General Rule – Two Year Statute of Limitations
In general, there is a two year statute of limitations for medical malpractice claims in Texas. This means that a medical malpractice suit must be filed no later than two years after the negligent act or omission occurred, or it is barred by the statute of limitations and cannot be brought.
There are a few exceptions to the two year statute of limitations for Texas medical malpractice cases. However, the law regarding the statute of limitations is complicated, so it is always best to consult a qualified medical malpractice lawyer to determine the appropriate statute of limitations for your facts.
Injured Party is a Minor
As with many areas of the law, the law regarding statutes of limitations for minors is complicated and, in some instances, unsettled. The Texas medical malpractice statute provides that a minor has until age 14 to file suit. The Texas Supreme Court held in Weiner v. Wasson that the predecessor medical malpractice statute unconstitutionally barred minors from filing suit during their minority, thus giving minors until age 20 to file suit. But the Texas Supreme Court has not addressed the constitutionality of the current statutory provision which—like the predecessor statute—gave minors only until age 14.
In addition, Texas law also provides that a claim for a minor’s medical expenses before the minor turns age 18 belongs to the minor’s parents. This claim, which can be significant, is subject to the general two year statute of limitations. Further, Texas has a ten year statute of repose for medical malpractice claims, which is intended to be a complete bar on any medical malpractice claim that arose more than ten years before it was filed. So, as with all Texas medical malpractice claims, it is best and safest to consult a qualified medical malpractice lawyer as soon as possible regarding a minor’s potential claim.
Negligent Health Care Provider is a Government Employee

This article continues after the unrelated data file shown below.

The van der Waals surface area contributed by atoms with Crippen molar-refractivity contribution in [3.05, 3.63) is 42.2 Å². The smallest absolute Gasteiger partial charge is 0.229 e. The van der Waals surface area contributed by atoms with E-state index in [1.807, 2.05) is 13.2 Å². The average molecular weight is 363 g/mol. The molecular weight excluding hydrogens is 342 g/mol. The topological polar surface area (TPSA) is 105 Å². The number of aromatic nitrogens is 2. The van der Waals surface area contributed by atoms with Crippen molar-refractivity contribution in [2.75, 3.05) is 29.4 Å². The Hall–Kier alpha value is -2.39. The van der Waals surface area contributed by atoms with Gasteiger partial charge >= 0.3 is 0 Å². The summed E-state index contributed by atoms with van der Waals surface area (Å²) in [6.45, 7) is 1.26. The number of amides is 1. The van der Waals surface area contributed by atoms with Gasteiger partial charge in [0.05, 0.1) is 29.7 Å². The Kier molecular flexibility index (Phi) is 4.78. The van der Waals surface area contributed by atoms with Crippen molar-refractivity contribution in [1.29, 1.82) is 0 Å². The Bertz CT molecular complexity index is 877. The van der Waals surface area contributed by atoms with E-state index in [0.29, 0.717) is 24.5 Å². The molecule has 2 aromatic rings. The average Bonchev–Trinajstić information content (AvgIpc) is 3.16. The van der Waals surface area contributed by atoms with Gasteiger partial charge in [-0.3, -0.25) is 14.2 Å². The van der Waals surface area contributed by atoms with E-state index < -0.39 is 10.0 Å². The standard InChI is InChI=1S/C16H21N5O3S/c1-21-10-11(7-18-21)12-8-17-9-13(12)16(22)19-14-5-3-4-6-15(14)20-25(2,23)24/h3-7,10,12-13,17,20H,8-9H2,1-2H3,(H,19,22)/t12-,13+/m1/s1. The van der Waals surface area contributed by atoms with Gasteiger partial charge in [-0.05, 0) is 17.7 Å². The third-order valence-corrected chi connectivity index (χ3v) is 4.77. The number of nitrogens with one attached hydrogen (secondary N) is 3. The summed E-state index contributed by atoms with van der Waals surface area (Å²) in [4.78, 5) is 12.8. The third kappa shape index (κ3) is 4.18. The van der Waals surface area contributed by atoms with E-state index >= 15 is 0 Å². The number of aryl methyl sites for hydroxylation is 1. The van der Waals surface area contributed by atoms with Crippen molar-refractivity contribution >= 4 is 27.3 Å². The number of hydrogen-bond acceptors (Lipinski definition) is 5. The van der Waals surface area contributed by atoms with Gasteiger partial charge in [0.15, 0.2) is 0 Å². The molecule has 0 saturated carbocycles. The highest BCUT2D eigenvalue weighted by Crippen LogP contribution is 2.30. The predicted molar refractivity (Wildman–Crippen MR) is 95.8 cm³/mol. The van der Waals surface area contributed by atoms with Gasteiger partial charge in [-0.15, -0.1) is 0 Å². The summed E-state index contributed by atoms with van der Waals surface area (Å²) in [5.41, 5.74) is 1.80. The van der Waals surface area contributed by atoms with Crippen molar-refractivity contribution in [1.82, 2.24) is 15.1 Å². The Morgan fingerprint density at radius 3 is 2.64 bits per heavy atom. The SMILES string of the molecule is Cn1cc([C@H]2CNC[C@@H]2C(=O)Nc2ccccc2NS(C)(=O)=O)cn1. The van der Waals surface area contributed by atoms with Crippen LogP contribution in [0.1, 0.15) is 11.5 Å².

Texas law requires persons bringing lawsuits regarding government employees to give notice of their claim within six months after the injury occurred. Certain Texas hospitals and clinics are owned by governmental entities, so medical malpractice claims arising out of those entities may require notice of the claim in a very short period of time after the negligence occurred.
Negligence Not Discovered Until After Statute of Limitations Has Run
In limited circumstances, if an injured party discovers his or her injury after the two year statute of limitations has already run, they may be able to file a medical malpractice suit within a “reasonable time” after discovery of the wrong under the Open Courts provision of the Texas Constitution. The cases determining a “reasonable time” have varied widely. Thus, if you discover an injury that was caused by medical malpractice after the two year statute of limitations has expired, it is important that your claim be filed very quickly. If you discover the injury before your two year statute of limitations runs, even if it is a very short time before it runs, the Open Courts provision does not apply.
Continuing Course of Treatment
If the negligent health care provider treated the injured party over a period of time, the injured party can argue that the two year statute of limitations period began running toward the end of the course of treatment rather than at the beginning. However, the cases on this issue are inconsistent and very fact specific, so if a claim can be filed within two years of the beginning of the course of treatment, it is greatly preferred.
Tolling the Statute of Limitations by Giving Notice
An injured party can toll the medical malpractice statute of limitations by 75 days by sending a notice letter to the negligent health care provider within the two year limitations period. In order for the tolling provision to apply, notice must comply with the provisions of Chapter 74 of the Texas Civil Practice & Remedies Code.
Texas Statute of Repose
The Texas medical malpractice statute provides for a 10 year statute of repose on medical malpractice claims. Under the terms of the statute, any medical malpractice claim filed more than ten years after the negligent act or omission occurred is barred. This bar likely trumps any exception mentioned above.
As set forth above, the law regarding the statute of limitations for Texas medical malpractice claims is complex. It is always best to consult a qualified medical malpractice attorney sooner rather than later to ensure that any deadlines that might apply to your claim are timely met.